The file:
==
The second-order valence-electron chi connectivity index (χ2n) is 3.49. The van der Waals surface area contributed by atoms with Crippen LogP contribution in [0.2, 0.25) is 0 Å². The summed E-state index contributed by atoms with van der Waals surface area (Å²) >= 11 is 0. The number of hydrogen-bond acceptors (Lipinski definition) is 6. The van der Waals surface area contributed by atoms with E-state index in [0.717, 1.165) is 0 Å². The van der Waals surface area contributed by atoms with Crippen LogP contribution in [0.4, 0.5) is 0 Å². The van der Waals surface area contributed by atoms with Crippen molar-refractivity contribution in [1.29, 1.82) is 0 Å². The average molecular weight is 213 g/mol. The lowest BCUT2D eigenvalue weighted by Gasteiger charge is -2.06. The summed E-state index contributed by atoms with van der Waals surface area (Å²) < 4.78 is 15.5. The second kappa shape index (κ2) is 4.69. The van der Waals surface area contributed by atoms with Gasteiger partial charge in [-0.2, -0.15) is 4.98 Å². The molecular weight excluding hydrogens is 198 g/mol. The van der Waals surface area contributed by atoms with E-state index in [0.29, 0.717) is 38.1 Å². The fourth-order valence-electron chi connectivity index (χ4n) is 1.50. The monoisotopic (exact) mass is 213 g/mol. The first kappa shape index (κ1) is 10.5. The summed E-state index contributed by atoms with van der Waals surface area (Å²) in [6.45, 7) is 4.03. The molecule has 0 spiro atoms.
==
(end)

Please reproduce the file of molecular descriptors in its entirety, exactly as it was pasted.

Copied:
The second-order valence-electron chi connectivity index (χ2n) is 3.49. The van der Waals surface area contributed by atoms with Crippen LogP contribution in [0.2, 0.25) is 0 Å². The summed E-state index contributed by atoms with van der Waals surface area (Å²) >= 11 is 0. The number of hydrogen-bond acceptors (Lipinski definition) is 6. The van der Waals surface area contributed by atoms with E-state index in [0.717, 1.165) is 0 Å². The van der Waals surface area contributed by atoms with Crippen LogP contribution in [0.4, 0.5) is 0 Å². The van der Waals surface area contributed by atoms with Crippen molar-refractivity contribution in [1.29, 1.82) is 0 Å². The average molecular weight is 213 g/mol. The lowest BCUT2D eigenvalue weighted by Gasteiger charge is -2.06. The summed E-state index contributed by atoms with van der Waals surface area (Å²) < 4.78 is 15.5. The second kappa shape index (κ2) is 4.69. The van der Waals surface area contributed by atoms with Gasteiger partial charge in [-0.2, -0.15) is 4.98 Å². The molecular weight excluding hydrogens is 198 g/mol. The van der Waals surface area contributed by atoms with E-state index in [0.29, 0.717) is 38.1 Å². The fourth-order valence-electron chi connectivity index (χ4n) is 1.50. The monoisotopic (exact) mass is 213 g/mol. The first kappa shape index (κ1) is 10.5. The summed E-state index contributed by atoms with van der Waals surface area (Å²) in [6.45, 7) is 4.03. The molecule has 0 spiro atoms.